Kudos to Andrew Kurjata at the CBC and the Tyee for breaking the story about former Burns Lake mayor Luke Strimbold.
They got a tip, acted on it, and then reported it to the community-at-large, which is what good journalism is all about. They did their job.
If a journalist hadn’t called and asked, one might wonder if we would have ever learned the former mayor of the community and a high-ranking member of the B.C. Liberal party was charged with 24 sex-related charges allegedly involved four different people.
The Burns Lake RCMP certainly weren’t going to tell the community they serve.
Strimbold was charged February 3 but the Burns Lake RCMP didn’t issue a statement about the charges until March 2, when the CBC called. The RCMP statement issued by the RCMP said they were concerned there might be more victims and urged anyone with information to come forward. If the RCMP were serious about possibly finding more alleged victims, then maybe, just maybe, they could have issued that public plea when charges were officially sworn against Strimbold.
But they didn’t. They chose to keep the matter under wraps until they were forced to divulge the information.
The RCMP told the CBC they didn’t feel it was necessary to inform the public of Strimbold’s arrest on Feb. 3.
Police said the investigation was “progressing well” following the former mayor’s arrest.
“The RCMP continually assesses and reviews the information that can be released against the need to further a police investigation,” the RCMP told the RCMP.
Of course that kind of flies in the face of the fact that when they were forced to make it public, they issued call for more victims to come forward.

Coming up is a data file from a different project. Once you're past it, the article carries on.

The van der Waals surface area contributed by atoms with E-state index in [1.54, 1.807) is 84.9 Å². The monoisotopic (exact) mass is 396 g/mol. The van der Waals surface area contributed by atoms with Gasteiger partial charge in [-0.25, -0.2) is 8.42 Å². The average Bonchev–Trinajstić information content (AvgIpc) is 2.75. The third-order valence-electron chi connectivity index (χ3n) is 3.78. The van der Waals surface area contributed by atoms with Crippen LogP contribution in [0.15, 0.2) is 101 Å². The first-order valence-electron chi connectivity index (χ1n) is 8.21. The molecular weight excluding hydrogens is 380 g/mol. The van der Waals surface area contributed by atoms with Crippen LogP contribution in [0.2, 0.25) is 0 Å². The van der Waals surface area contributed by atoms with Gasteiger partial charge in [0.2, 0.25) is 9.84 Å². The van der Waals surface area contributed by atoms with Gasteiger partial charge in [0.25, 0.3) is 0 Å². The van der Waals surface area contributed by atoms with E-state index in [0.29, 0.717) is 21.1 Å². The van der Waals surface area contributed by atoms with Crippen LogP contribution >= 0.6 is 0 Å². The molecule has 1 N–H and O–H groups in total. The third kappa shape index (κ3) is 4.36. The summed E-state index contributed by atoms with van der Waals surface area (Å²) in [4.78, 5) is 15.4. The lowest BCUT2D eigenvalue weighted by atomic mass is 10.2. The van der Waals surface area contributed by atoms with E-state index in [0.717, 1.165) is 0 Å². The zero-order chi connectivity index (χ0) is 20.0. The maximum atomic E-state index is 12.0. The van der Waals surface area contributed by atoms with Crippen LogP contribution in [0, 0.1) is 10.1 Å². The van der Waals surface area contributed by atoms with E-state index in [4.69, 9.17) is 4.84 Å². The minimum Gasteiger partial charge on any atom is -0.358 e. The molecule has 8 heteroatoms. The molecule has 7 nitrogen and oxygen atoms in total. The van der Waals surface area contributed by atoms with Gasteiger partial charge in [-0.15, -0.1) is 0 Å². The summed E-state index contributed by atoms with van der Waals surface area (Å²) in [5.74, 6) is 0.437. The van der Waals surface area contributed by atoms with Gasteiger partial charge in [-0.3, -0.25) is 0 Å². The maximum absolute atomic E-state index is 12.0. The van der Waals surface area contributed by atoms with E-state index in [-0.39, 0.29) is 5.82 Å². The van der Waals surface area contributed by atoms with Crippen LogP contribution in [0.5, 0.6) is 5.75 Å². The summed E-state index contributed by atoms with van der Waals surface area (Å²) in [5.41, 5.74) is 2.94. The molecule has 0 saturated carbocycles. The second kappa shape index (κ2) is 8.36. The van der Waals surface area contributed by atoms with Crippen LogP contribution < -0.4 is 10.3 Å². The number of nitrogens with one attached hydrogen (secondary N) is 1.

They said the public was not at risk. Perhaps not, but the community has a right to be informed.
Never mind that Strimbold is high profile member of the community, Burns Lake residents, or residents of any community, should be informed of someone facing 24 sex-related charges. Not making the charges public certainly leaves the door open to speculation that the charges were not divulged because Strimbold is a high profile community member.
And it gets worse. Solicitor General Mike Farnworth, who could ask the RCMP some tough questions and actually get answers, isn’t going to do that.
“Those are operational decisions by the RCMP,” Farnworth told the Tyee. “At this moment this case is before the courts and the police make those operational decisions and given the circumstances they made the appropriate decisions.”
Farnworth went on to say: “The individual is not a public official any further. Had they been it would have been appropriate to say that he had been charged right away while he still held office.”
Not quite which section of the Criminal Code that is under, but it must be there … right?
Once again, when someone is facing charges as serious as the ones Strimbold is facing, the community has a right to know …. whether it’s the former mayor or a bum on the street.
The BC Prosecution Service has gone overboard the other way, appointing a Special Prosecutor to the case because of Strimbold’s ties to the BC Liberals. That’s probably going a little bit overboard, but it at least recognizes the fact that this is a high-profile case and not only does everything have to be done right, it has to be seen to be done right.
Once again, kudos to a working media, without whom the public would still be in the dark.